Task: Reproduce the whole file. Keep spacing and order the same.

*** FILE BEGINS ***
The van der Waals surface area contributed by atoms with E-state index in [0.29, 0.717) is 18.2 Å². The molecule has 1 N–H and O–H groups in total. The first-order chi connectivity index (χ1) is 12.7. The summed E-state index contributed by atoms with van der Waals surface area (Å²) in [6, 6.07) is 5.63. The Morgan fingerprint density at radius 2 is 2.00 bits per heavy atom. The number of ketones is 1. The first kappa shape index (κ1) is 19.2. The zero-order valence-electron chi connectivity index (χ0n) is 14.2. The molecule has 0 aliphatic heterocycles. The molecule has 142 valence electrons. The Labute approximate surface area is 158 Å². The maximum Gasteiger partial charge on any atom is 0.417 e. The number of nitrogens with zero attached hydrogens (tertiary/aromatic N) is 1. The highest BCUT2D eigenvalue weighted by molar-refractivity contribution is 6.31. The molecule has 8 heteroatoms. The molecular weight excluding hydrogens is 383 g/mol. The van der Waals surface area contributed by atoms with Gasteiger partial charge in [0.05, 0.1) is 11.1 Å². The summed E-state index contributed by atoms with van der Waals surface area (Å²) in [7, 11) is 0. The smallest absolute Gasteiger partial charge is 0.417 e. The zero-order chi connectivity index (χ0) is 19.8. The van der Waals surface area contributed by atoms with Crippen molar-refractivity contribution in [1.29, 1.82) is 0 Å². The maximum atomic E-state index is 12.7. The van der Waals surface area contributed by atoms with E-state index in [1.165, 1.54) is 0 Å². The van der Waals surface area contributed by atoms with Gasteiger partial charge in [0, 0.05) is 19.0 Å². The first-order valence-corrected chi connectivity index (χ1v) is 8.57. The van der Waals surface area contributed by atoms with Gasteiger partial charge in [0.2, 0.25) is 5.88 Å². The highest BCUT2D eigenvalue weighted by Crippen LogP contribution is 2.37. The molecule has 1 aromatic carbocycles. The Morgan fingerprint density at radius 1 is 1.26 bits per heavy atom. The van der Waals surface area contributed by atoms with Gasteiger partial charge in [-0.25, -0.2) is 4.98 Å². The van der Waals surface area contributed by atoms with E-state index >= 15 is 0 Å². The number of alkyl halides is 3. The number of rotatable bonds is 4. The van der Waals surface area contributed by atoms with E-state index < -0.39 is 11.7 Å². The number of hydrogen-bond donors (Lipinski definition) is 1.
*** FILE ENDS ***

The van der Waals surface area contributed by atoms with E-state index in [0.29, 0.717) is 18.2 Å². The molecule has 1 N–H and O–H groups in total. The first-order chi connectivity index (χ1) is 12.7. The summed E-state index contributed by atoms with van der Waals surface area (Å²) in [6, 6.07) is 5.63. The Morgan fingerprint density at radius 2 is 2.00 bits per heavy atom. The number of ketones is 1. The first kappa shape index (κ1) is 19.2. The zero-order valence-electron chi connectivity index (χ0n) is 14.2. The molecule has 0 aliphatic heterocycles. The molecule has 142 valence electrons. The Labute approximate surface area is 158 Å². The maximum Gasteiger partial charge on any atom is 0.417 e. The number of nitrogens with zero attached hydrogens (tertiary/aromatic N) is 1. The highest BCUT2D eigenvalue weighted by molar-refractivity contribution is 6.31. The molecule has 8 heteroatoms. The molecular weight excluding hydrogens is 383 g/mol. The van der Waals surface area contributed by atoms with Gasteiger partial charge in [0.05, 0.1) is 11.1 Å². The summed E-state index contributed by atoms with van der Waals surface area (Å²) in [7, 11) is 0. The smallest absolute Gasteiger partial charge is 0.417 e. The zero-order chi connectivity index (χ0) is 19.8. The van der Waals surface area contributed by atoms with Crippen molar-refractivity contribution in [1.29, 1.82) is 0 Å². The maximum atomic E-state index is 12.7. The van der Waals surface area contributed by atoms with E-state index in [1.165, 1.54) is 0 Å². The van der Waals surface area contributed by atoms with Gasteiger partial charge in [0, 0.05) is 19.0 Å². The first-order valence-corrected chi connectivity index (χ1v) is 8.57. The van der Waals surface area contributed by atoms with Gasteiger partial charge in [0.2, 0.25) is 5.88 Å². The highest BCUT2D eigenvalue weighted by Crippen LogP contribution is 2.37. The molecule has 1 aromatic carbocycles. The Morgan fingerprint density at radius 1 is 1.26 bits per heavy atom. The van der Waals surface area contributed by atoms with Gasteiger partial charge in [-0.25, -0.2) is 4.98 Å². The van der Waals surface area contributed by atoms with E-state index >= 15 is 0 Å². The number of alkyl halides is 3. The number of rotatable bonds is 4. The van der Waals surface area contributed by atoms with E-state index < -0.39 is 11.7 Å². The number of hydrogen-bond donors (Lipinski definition) is 1.